How HIV Is Transmitted
AIDS, acquired immunodeficiency syndrome, is caused by a lentvirus which is a part of the retro virus family, and it is called Human immunodeficiency virus or HIV. HIV causes the human immune system to get progressively weaker and in the and fail to defend itself even against a common cold. The virus targets CD4 + T helper cells, macrophages and dendritic cells which then allow opportunistic infections and cancers to take advantage of the weakened immune system. It reduces the number of CD4 + T helper cells in three different ways, first is the direct viral eradication of infected cells, second it increases the rate of apoptosis and third by destroying infected CD4 + T helper cells.
A lot of species have an infection that is caused by lentviruses which are mostly causing long-term illnesses that have a long incubation period. The transmission of a lentvirus happends as a single-stranded, enveloped virus. After they enter a cell it begins converting the viral RNA into a double stranded DNA that has been encoded via reverse transcriptase that is transported with the virus. The created DNA then becomes part of the cell nucleus and is integrated in the cellular DNA, after that the virus can become latent and is undetected by immune system or it can become transcribed thus producing more RNA genomes and viral proteins.
With that in mind there are two characterized types of HIV the first one is HIV-1 and it is highly virulent and infective, it is global and originates from a Common Chimpanzee, while the second one HIV-2 is less virulent and infective, mostly found in West Africa and their origin is from a Sooty Mangabey. There are various ways someone can get infected by HIV, but there are three main ways HIV is transmitted: trough sex (either oral, anal, vaginal), if you have been exposed to body fluids or tissues from a infected person and the third common way is transmission from a mother to child trough pregnancy or breastfeeding. Sexual transmission of HIV happends trough unprotected sex if one partner has HIV.
Transmission of HIV trough anal intercourse has around 1.7% chance of happening and while the risk of HIV transmission from oral sex is low it is still present and there have been reported cases of HIV infections happening after having oral sex.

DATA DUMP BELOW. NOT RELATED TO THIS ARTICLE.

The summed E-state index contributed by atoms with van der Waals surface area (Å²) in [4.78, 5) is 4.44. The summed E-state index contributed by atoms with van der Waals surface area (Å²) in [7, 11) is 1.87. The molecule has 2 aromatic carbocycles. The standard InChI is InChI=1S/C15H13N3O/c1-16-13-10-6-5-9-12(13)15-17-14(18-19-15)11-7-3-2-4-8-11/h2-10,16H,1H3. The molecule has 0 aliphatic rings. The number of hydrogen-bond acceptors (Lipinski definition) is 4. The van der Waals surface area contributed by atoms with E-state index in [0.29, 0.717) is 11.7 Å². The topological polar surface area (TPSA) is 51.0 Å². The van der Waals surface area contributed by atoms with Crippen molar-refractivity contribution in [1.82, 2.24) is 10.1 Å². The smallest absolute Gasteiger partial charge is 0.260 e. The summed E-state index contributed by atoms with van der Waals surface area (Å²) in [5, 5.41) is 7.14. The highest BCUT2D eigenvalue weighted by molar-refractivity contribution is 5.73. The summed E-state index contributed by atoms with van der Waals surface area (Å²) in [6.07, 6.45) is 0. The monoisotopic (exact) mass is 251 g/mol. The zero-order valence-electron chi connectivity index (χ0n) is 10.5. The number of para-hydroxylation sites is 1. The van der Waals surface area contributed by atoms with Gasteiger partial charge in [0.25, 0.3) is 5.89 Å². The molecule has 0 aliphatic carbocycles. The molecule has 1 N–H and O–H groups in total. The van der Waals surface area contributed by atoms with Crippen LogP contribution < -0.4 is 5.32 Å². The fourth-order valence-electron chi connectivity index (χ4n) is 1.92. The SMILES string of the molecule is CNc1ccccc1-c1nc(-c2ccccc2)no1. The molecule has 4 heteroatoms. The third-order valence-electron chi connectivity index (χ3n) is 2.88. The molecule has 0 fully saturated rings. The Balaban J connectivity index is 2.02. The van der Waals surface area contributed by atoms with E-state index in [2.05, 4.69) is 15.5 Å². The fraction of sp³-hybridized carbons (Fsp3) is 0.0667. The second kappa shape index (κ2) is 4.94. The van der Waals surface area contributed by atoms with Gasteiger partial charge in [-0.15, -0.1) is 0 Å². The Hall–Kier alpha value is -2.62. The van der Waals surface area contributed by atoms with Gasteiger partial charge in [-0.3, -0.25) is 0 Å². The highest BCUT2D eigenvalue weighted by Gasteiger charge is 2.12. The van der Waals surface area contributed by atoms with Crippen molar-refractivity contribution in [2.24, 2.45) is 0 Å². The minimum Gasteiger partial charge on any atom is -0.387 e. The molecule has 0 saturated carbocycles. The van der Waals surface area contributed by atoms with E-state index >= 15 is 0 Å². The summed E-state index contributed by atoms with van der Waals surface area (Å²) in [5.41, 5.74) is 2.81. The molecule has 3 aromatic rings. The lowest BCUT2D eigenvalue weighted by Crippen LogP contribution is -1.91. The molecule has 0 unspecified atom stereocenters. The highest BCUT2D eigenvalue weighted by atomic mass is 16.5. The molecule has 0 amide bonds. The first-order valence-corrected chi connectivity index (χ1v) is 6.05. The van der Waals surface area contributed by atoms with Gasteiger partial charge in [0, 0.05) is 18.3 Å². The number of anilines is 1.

If a partner has sexually transmitted diseases such as genital ulcers the risk increases qintuple and a small increase if the partner has gonorrhea, clamydia, bacterial vaginosis, also it is important to note that rough sex seems to increase risk also because it can cause cuts and cracks in the soft skin during intercourse and allow the virus to easily enter the bloodstream.
During the first two and a half months after exposure to HIV a person is twelve times more infectious because of the high viral load, and when the disease enters late periods the rates of transmission increasy by eight times. Practicing comercial sex has a risk of male to female transmission 0.08% and female to male 2.4% per act. Sexual assault increases the risk of HIV transmission because protection is rarely used and there is a chance of physical trauma occuring during sex which will enable the virus to enter the bloodstream and thus increasing the risk of an infection.
HIV infection occuring trough transmission from body fluids is the second common way, though it is important to note mosquitos or other insects can not transmit HIV. Sharing a needle is dangerous and it has an average risk of HIV transmission at 0.8% (although it varies from 0.63 – 2.4%), and the risk of acquiring HIV if you use the needle from a HIV infected person is around one in three hundread. In the USA drug users made 12% of new cases in 2009.
HIV transmission trough blood transfusions results with a infection 93% of the time, and while the risk in developed countries is very low due to the regular screening of donor blood (1 in 5 million) the risk in low income countries is higher because not all donor blood gets screened and around 15% of infections come from transfusions of infected blood.
In sub-Saharian Africa 12-17% cases is attributed to the reuse of syringes in 2009. There are big chances of transmission happening during a invasive procedure, assisted delivery, dental care in this area of the world. If we consider the chance of transmission from a unsafe injection (1.2%) then theoretically people that are receiving tattoos or piercings are also at risk of HIV infection.
Mother to child transmission is the third main way of HIV transmission. The transmission can happen during pregnancy, delivery or breastfeeding, and while the risk of transmission during birth is 20% and breastfeeding 35% it can get reduced with proper treatment to 1%. In order for the treatment to work the mother and infant take antiretrovirals and doesn’t breastfeed as well as giving birth with an caesarean section.